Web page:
In this post, Pioneer Web Design will discuss the issue Java Exploits Increase and show you How to Properly Update Java.
A recent entry on the Microsoft Malware Protection Center website notes an alarming spike in malware related to Java. Java is ‘ubiquitous’ in that it is used by almost all web users and integrated into almost all websites. It is prevalent in many applications used in Windows, Mac, and Linux, and is also found widely in mobile devices.
A few of the important things to be pointed out (from the article linked to above) are below and are intended to help Windows PC users to proactively protect themselves.:
- Misfits are attacking older versions of Java but many folks either do not take the time to update Java or just are not sure how to update Java properly.
- Most are unaware that due to the manner in which Java updates have been done over time, full older versions are left on PC’s leaving the vulnerable code available to hackers.
- “Considering that these vulnerabilities all have available updates from Oracle that would prevent these attacks from being successful, this data is a reminder that, in addition to running real-time protection, it is imperative to apply all security updates for software, no matter what your flavor might be.”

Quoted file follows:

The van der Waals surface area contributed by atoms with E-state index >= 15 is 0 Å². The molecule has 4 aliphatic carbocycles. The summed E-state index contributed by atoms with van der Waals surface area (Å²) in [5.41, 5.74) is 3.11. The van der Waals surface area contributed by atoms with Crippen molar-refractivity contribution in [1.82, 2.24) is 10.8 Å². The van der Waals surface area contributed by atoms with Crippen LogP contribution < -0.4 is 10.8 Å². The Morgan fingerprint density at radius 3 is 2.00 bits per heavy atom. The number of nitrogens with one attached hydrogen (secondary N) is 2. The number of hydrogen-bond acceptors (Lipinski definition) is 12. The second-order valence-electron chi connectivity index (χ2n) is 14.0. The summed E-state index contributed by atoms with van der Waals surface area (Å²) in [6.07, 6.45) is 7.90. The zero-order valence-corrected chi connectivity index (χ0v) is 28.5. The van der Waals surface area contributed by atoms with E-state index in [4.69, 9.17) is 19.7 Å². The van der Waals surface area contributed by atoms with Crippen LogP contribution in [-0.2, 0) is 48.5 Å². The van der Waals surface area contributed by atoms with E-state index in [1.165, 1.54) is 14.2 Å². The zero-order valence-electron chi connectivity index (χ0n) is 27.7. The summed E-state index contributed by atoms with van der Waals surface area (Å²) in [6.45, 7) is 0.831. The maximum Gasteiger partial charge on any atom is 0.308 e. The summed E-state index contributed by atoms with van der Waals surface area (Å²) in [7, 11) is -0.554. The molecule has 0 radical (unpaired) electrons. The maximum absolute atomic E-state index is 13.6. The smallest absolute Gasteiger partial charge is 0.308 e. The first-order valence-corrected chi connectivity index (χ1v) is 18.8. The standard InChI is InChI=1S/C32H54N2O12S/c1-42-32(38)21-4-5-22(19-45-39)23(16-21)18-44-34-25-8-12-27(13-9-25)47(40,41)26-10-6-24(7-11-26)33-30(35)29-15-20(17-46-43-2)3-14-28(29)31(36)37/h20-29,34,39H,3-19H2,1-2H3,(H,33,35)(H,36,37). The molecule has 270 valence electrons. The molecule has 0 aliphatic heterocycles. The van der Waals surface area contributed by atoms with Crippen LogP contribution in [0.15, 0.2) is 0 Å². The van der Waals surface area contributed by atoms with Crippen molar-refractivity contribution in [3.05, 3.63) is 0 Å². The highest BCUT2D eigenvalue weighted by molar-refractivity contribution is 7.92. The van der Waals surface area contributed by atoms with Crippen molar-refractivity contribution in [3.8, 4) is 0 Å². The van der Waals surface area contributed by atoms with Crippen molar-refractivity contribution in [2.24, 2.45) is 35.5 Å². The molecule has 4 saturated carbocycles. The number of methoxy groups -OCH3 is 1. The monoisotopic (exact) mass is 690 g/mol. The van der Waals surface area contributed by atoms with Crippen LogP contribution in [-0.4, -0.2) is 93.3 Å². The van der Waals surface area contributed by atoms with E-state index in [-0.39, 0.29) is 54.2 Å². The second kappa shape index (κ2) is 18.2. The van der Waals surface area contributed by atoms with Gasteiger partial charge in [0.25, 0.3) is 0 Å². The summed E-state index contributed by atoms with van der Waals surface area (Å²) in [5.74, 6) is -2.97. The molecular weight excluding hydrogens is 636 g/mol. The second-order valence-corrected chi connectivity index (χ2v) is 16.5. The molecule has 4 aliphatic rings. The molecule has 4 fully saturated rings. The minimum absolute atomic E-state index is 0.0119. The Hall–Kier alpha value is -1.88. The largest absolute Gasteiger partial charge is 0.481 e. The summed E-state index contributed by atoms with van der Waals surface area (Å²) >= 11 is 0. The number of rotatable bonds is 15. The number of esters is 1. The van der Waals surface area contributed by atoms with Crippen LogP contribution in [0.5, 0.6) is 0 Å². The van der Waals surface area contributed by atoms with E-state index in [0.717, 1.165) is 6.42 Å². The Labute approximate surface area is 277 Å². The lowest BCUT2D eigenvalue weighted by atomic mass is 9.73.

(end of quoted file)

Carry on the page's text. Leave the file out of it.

The proper method to ‘update’ older versions of Java on XP, Vista, and Windows 7 is to remove ALL versions of Java found in the add/remove programs section and then download and install the latest version. Due to the nature of the patching/updating mechanism used in Java, I strongly suggest that anyone who does not find only the latest version of Java on their PC to remove all the versions they find, reboot, then install the latest version. This makes sure that older insecure code has not been left behind. As of the writing of this post, the latest version is Java 6 Update 22:
Above is the window you will see when prompted to update or when you force a Java update. If you have uninstalled the older versions, you need to go to the Java Download site to download and install the latest version of Java. Again, that is my recommendation.
I would also remind folks of a highly recommended piece of software from Secunia, a well respected security research company, called “Personal Software Inspector”
“The Secunia PSI is a FREE security tool designed to detect vulnerable and out-dated programs and plug-ins which expose your PC to attacks. Attacks exploiting vulnerable programs and plug-ins are rarely blocked by traditional anti-virus and are therefore increasingly “popular” among criminals”
Use PSI to inspect your system for programs that have security patches available but are not installed yet:
Use the link above to download it, update it, and run it. This program will tell you what software requires security related patches or upgrades and provides easy to use links to do so. Many of you will be quite surprised at how many old and insecure programs you have on your PC.